If you are a business in PEI seeking government financing, funding, advisory services or other assistance there is good news, and what we’ll call a ‘word to the wise’. The good news is there are a lot of business assistance programs available. The Atlantic Canada Opportunities Agency, NRC’s Industrial Research Assistance Program, Agriculture and Agri-Food Canada, Export Development Canada, Business Development Canada, Innovation PEI, Skills PEI and Finance PEI (to name just a few!) offer various types of repayable and non-repayable assistance to eligible applicants. Some programs focus on recruiting and training your human resources, some on enhancing your ability to export and achieve export success, some on improving your company’s productivity, efficiency and use of innovation, some on acquiring new equipment, some on expanding your business and some on starting a new business.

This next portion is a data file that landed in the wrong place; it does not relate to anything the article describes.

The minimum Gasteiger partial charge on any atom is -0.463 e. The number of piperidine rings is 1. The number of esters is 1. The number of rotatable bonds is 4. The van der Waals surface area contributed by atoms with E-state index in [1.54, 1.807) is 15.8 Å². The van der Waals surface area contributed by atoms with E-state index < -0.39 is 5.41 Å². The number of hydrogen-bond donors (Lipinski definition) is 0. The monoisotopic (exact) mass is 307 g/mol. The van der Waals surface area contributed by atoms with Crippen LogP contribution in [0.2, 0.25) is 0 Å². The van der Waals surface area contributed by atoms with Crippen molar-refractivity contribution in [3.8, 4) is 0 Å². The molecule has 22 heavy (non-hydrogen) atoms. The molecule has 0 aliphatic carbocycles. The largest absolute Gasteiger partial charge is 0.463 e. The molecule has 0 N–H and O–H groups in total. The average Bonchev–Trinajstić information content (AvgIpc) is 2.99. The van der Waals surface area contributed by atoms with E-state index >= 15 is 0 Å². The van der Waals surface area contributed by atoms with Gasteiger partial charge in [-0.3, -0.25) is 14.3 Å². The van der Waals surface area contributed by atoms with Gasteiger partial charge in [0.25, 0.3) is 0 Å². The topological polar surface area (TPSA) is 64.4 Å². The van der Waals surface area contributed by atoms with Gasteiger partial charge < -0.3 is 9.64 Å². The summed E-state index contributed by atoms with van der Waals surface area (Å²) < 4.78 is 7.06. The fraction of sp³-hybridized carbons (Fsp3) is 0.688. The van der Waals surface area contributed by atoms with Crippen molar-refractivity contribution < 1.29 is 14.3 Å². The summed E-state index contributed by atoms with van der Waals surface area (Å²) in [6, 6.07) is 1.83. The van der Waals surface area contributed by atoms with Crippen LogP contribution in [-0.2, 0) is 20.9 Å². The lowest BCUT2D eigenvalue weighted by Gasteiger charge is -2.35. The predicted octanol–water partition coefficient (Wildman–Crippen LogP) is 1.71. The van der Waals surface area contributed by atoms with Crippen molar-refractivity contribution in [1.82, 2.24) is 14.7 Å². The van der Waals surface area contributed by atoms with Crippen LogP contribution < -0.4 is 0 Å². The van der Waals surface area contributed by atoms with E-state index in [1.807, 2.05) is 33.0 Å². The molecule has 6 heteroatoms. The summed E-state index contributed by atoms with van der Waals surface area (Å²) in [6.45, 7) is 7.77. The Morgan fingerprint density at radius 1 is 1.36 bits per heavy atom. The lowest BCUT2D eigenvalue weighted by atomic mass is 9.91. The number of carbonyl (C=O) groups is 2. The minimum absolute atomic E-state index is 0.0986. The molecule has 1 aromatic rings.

This takes us to our ‘word to the wise’: With so many programs and types of programs available, finding the one that is the right fit for your business can mean more research and planning than the average owner or manager has time for. This is where an experienced business consultant can help. For instance, our team stays abreast of new programs and services and are knowledgeable of program guidelines, eligibility criteria and application and approval processes. We also know who to talk to for further information on the various programs.